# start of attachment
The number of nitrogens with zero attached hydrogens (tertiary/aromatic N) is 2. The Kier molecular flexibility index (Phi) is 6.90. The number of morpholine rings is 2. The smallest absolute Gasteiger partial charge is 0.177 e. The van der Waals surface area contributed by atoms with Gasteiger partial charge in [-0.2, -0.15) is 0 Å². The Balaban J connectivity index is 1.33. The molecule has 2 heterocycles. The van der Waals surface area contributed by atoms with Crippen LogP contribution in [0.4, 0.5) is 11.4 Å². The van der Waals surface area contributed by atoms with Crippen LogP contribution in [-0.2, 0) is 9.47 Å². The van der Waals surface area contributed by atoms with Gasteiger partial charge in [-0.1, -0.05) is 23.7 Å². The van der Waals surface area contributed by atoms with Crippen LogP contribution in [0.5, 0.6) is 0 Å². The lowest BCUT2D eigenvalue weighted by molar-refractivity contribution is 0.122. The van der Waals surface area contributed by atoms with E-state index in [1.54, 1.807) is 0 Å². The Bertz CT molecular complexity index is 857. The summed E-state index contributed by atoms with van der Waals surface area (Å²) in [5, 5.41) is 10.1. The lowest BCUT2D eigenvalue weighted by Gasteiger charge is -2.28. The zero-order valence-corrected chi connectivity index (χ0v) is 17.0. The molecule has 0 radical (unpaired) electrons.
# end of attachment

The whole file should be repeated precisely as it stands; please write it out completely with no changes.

The number of nitrogens with zero attached hydrogens (tertiary/aromatic N) is 2. The Kier molecular flexibility index (Phi) is 6.90. The number of morpholine rings is 2. The smallest absolute Gasteiger partial charge is 0.177 e. The van der Waals surface area contributed by atoms with Gasteiger partial charge in [-0.2, -0.15) is 0 Å². The Balaban J connectivity index is 1.33. The molecule has 2 heterocycles. The van der Waals surface area contributed by atoms with Crippen LogP contribution in [0.4, 0.5) is 11.4 Å². The van der Waals surface area contributed by atoms with Crippen LogP contribution in [-0.2, 0) is 9.47 Å². The van der Waals surface area contributed by atoms with Gasteiger partial charge in [-0.1, -0.05) is 23.7 Å². The van der Waals surface area contributed by atoms with Crippen LogP contribution in [0.5, 0.6) is 0 Å². The lowest BCUT2D eigenvalue weighted by molar-refractivity contribution is 0.122. The van der Waals surface area contributed by atoms with E-state index in [1.54, 1.807) is 0 Å². The Bertz CT molecular complexity index is 857. The summed E-state index contributed by atoms with van der Waals surface area (Å²) in [5, 5.41) is 10.1. The lowest BCUT2D eigenvalue weighted by Gasteiger charge is -2.28. The zero-order valence-corrected chi connectivity index (χ0v) is 17.0. The molecule has 0 radical (unpaired) electrons.